ACCA's website can help you get in touch with a nearby listed HVAC contractor.
If you prefer to do it yourself, even though it's a very long process with many things to measure and consider, you can use Cool Calc (a free online program that ACCA recognizes).
Basement HVAC requirements
We recommend either going with central air or ductless mini-splits. Whether you choose one or the other, no harm will come from consulting local contractors to see which one will best fit your needs (and budget!)
Can you put central air unit in the basement?
Yes, you can. However, if you plan on installing central air, some experts recommend only counting half of the basement's square footage when adding it to the rest of the house.
If you have existing central AC and would like to know if it can be extended to include your basement, ask for a professional to visit and see if the additional load can be supported.
The potential downside, however, is that this option could take significant time to finish (due to additional ductwork and construction).
Can ductless AC be installed in basement?
Many contractors will recommend getting a ductless mini-split, especially for smaller basements. This makes for a great alternative because no ductwork is needed (hence the name).
You only need to bore a small hole in the wall for a pipe that connects the indoor unit to the condenser outside. Installation is much easier and faster than central air.
MRCOOL even offers a DIY line of products that you can install yourself without needing specialized tools or equipment. Mini-splits have garnered a strong reputation even among professional HVAC installers.
Mini-splits are also energy-efficient due to the lack of ductwork. Plus, they are cheaper! You can use it to supplement an existing central air system.
If the basement won't be air-conditioned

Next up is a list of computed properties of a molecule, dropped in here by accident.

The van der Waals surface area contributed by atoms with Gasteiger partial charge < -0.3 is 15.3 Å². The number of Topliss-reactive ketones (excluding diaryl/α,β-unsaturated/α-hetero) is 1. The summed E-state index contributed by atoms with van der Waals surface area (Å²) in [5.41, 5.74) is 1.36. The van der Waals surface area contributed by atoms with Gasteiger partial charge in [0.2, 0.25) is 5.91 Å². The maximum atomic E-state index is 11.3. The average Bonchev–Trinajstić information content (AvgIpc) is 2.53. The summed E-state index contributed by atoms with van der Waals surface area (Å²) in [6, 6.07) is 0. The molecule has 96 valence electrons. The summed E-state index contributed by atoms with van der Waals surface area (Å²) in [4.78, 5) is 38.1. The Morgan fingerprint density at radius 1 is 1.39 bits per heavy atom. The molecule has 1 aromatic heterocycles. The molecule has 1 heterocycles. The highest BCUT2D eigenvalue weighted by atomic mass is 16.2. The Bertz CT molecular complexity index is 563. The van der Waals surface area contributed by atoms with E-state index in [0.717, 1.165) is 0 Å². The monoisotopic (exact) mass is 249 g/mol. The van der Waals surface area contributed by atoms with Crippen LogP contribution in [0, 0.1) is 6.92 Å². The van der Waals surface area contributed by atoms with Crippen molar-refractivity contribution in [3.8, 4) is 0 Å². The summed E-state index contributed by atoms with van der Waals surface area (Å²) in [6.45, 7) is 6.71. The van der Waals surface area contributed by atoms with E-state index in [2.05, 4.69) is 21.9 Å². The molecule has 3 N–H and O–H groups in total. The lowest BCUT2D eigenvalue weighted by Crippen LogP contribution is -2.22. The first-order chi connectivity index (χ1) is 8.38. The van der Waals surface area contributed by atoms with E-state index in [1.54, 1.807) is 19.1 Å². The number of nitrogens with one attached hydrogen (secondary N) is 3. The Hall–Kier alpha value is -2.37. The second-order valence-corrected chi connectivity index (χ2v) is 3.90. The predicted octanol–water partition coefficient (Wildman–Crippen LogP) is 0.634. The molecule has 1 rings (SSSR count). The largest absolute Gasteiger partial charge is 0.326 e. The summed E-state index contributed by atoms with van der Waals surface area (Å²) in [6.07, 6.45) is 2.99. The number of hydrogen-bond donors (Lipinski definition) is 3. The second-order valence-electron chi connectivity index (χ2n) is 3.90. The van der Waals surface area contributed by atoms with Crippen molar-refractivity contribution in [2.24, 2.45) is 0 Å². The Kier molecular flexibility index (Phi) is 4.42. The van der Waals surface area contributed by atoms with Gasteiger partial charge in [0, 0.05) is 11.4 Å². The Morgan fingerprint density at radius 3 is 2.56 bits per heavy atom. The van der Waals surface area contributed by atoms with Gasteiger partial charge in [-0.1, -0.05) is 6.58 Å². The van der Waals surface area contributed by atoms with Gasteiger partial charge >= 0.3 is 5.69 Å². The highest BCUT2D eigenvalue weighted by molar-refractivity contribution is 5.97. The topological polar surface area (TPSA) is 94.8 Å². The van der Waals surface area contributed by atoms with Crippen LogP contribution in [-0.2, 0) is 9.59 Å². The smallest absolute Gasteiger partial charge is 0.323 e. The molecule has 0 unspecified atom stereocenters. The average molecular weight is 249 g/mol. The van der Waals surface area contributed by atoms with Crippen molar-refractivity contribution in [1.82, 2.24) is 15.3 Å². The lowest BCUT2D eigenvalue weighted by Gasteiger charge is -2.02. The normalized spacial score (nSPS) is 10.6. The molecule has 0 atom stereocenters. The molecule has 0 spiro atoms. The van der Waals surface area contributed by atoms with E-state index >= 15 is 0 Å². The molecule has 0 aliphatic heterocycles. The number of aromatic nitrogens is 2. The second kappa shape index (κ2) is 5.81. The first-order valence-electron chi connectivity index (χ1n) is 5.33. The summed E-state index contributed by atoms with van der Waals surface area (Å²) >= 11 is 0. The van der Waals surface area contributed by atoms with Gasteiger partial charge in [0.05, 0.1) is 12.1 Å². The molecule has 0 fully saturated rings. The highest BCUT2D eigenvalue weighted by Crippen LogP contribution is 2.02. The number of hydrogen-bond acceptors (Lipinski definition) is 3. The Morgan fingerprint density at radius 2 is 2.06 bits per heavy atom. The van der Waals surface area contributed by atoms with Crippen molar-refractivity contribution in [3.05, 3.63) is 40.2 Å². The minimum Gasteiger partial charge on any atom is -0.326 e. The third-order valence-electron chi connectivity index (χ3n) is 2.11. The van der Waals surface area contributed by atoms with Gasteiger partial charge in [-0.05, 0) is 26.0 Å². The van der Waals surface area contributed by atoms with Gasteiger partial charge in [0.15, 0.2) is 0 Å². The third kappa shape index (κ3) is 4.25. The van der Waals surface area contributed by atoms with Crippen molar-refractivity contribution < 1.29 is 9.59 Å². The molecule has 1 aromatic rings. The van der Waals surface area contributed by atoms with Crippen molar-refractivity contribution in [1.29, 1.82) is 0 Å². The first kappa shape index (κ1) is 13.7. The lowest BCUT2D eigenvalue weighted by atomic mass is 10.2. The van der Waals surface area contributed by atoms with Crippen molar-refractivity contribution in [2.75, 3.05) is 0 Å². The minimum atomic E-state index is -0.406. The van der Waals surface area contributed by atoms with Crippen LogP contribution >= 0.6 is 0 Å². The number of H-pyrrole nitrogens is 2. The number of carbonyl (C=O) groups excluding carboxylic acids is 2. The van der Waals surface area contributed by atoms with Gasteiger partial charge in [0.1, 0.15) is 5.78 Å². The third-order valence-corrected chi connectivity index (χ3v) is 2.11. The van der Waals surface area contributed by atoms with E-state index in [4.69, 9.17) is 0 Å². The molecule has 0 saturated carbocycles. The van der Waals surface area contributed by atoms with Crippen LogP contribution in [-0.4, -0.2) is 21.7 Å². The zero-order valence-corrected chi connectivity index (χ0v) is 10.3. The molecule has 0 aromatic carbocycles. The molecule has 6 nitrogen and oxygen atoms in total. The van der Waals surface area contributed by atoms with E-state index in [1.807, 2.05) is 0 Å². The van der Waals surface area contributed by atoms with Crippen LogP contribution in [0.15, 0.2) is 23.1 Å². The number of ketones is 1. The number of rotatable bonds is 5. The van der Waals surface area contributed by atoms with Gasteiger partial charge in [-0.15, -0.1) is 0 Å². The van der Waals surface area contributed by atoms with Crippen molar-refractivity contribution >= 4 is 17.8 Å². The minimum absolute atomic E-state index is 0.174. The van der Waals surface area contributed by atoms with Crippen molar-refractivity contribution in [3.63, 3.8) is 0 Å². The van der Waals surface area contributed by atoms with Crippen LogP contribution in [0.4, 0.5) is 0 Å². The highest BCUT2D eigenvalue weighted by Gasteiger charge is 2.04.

Count it out of your measurements when preparing to buy AC. Granted, you can still store items down there, but it will make for a less comfortable underground gym or home office setup without air conditioning.
Because you don't count the basement's square footage in the equation (no permanent cooling or heating), it won't constitute a finished basement. This is true even if it is used as a living space—think furnished, like a bedroom.
As such, you don't get the benefit of raised real estate value that a finished basement can contribute.
Regardless, we recommend getting a digital humidity gauge for your basement. This simple device can detect the level of moisture in one area.
It's a good idea to check on thisoccasionally, especially after heavy rainfall or during the winter (when condensation could form in your basement walls).
Now, even if you don't air-condition it, you can do a few other things to prevent mold from overtaking your basement.
Products and appliances that help fight mold
Try dehumidifiers, moisture absorber packs, or exhaust fans that direct indoor basement air to the outside.
Or, if you prefer disposables:
If you want to know more about the role of ventilation in basements and the options in detail, check out our article: How To Ventilate A Basement With No Windows
Insulation plays a vital role in keeping moisture out of the basement and regulating heat transfer. While houses are built to last, not all materials and building methods are equal.
It won't make sense to insulate from the outside—with the entire basement below ground—but there are benefits to insulating your basement walls from the inside.
To look at the pros and cons of insulating your basement, make sure to read our article: Should You Insulate Basement Walls
Whether or not you count your basement's square footage for air conditioner installation depends on your plans for the space. If you want to make it comfortable, then by all means, include it in the square footage and AC installation.
We hope we were able to answer your question adequately, and we wish you the best of luck with your home improvement projects.